Changes to Mill Creek shift attention to wetland

B.G. man says project has harmed spawning grounds for fish; agency disputes his claims

By Eric Florip, Columbian transportation & environment reporter

Published:

 
photoThe Washington State Department of Transportation last year oversaw construction of a wetland mitigation site along state Highway 502 near Dollars Corner. The site, built as part of a planned widening project along the highway, has prompted questions about the flow of waterways connected to it.

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BATTLE GROUND — Dave Brown has seen Mill Creek North shift before. But nothing like he saw during the last rainy season, he said.

"This was abrupt," he said.

The creek, which meanders through Brown's property outside Battle Ground, saw heavy flash flows last season, washing out gravel that's crucial for fish spawning grounds, Brown said. He estimates the creek bed itself dropped as much as 1 to 2 feet in places.

Brown has directed his ire at the Washington State Department of Transportation, which oversaw the construction of a wetland just off state Highway 502 last year. Brown says the wetland "worked like a parking lot" during fall and winter rains, damaging the creek that flows north from the site before it connects to the East Fork Lewis River.

But WSDOT officials insist the site is functioning just as it was designed to. If there was damage farther down Mill Creek North, they said, it wasn't caused by the wetland. On-site monitoring gauges showed that the wetland retained and controlled water well during the fall and winter, even adding capacity to the area, according to the department.

"I don't see what Mr. Brown sees," said WSDOT area engineer Chris Tams. "It's difficult for us to see how it could be anything other than more water to sit over a longer period of time."

WSDOT transformed much of the 65-acre wetland site as part of a planned widening of state Highway 502 between Interstate 5 and Battle Ground. The mitigation effort rehabilitated 26 acres of existing wetlands, and created another 5 acres of wetlands, according to the agency.

As part of that process, crews stripped the top layer of soil from the site to remove non-native canary grass. They rerouted the creek from a straight-line ditch to a more natural pattern. And they planted some 250,000 young trees and shrubs on the property, according to WSDOT.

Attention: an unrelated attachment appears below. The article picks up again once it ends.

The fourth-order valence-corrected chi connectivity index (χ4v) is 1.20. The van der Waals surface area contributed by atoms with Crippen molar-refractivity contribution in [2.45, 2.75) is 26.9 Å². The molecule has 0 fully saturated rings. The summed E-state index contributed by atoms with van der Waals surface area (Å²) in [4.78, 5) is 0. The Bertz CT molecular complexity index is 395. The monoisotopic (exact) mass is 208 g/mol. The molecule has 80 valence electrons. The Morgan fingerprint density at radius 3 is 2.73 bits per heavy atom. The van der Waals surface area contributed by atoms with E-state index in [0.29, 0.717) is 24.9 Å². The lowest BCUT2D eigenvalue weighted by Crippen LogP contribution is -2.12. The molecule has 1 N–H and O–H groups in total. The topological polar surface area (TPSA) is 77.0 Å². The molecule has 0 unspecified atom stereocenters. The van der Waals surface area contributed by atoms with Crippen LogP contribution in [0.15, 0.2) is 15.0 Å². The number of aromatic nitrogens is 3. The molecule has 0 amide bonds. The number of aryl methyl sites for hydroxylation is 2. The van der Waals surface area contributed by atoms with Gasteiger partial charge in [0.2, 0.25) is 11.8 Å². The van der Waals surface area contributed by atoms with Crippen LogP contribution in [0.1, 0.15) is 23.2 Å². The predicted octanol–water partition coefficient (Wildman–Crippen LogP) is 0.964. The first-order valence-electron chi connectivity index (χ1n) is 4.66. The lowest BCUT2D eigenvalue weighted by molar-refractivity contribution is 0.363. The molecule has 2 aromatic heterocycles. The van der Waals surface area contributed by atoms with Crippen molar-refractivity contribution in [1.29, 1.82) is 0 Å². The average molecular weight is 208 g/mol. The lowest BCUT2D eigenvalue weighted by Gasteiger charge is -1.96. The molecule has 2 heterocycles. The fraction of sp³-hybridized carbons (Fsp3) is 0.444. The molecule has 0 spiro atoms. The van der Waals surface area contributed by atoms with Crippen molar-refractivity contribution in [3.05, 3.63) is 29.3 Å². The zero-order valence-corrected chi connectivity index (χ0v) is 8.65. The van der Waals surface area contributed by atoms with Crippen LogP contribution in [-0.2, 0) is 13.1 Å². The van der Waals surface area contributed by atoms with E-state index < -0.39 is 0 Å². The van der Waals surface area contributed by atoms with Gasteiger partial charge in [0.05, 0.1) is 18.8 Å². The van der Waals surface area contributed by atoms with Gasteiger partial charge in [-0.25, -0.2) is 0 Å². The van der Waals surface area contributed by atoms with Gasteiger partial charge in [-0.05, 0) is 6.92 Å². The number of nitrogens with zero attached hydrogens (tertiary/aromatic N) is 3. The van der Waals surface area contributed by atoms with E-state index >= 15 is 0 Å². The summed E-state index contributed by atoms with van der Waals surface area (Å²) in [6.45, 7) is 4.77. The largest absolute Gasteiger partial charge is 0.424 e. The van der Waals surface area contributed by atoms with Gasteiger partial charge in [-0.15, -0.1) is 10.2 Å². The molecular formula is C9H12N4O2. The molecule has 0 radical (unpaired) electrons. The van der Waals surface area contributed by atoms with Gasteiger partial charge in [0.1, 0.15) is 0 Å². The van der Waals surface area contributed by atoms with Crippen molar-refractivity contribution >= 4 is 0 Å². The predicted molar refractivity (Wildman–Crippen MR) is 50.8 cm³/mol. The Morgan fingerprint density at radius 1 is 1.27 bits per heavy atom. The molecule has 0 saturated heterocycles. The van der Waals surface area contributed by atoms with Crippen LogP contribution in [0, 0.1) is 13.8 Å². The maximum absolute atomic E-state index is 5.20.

Though the actual highway expansion isn't expected to start until 2014, crews completed the wetland work last summer. In many projects, mitigation essentially creates new wetlands to make up for existing ones buried by construction elsewhere.

On the main wetland site just north of Highway 502, crews used a thorough process and GPS technology to execute a design approved by the state Department of Ecology and others, said Dan Corlett, a WSDOT mitigation manager.

"When we design a site like this, it's based purely in science," Corlett said. "We take this very seriously."

WSDOT officials acknowledged that they haven't monitored connected waterways far beyond the wetland site itself. Mill Creek North, for example, flows mostly through private property on its way to the East Fork Lewis River.

Brown, who runs a wild fish rescue operation from his home, has lived along Mill Creek North for more than 20 years. He spent a recent morning walking along the creek, describing major changes in its character. In some areas, gravel on the creek bed has washed out entirely, lowering the channel, he said. At one bend, a large gravel bar has piled up and shifted the path of the creek by several feet.

Brown said many fish eggs were likely ground up in churning rocks. And a steep drop in the number of fish on the creek this year shows an alarming trend, he added.

Dick Dyrland, a hydrologist with the nonprofit Fish First, said he could see signs of high flows and undercut banks along the creek. Though he hadn't surveyed the waterway in detail, it appears the area has seen significant changes, he said.

Regardless of what caused it, "losing that gravel is not a good thing, no matter what," Dyrland said.

He added: "These small tributaries are the lifeblood of the East Fork."

Numerous factors influence the behavior of any waterway or wetland, Corlett said. In November, a strong weather system dumped several inches of rain on the Battle Ground area in a relatively short time. That came on the heels of a record-setting dry stretch that had parched the entire region. The sudden influx of water had to go somewhere quickly, Corlett said. The event caused some erosion at a separate WSDOT wetland site to the east, Corlett said.

Regular monitoring of the main wetland will continue for at least a decade, according to WSDOT. The agency hasn't changed the grading or composition of the area since last year, and has no plans to, Corlett said.

Brown said he hopes the condition of Mill Creek improves as vegetation grows in at the wetland site. But it's clear the waterway has suffered a short-term blow, he said.

"I know exactly what this creek looks like," he said.

Eric Florip: 360-735-4541; http://twitter.com/col_enviro; eric.florip@columbian.com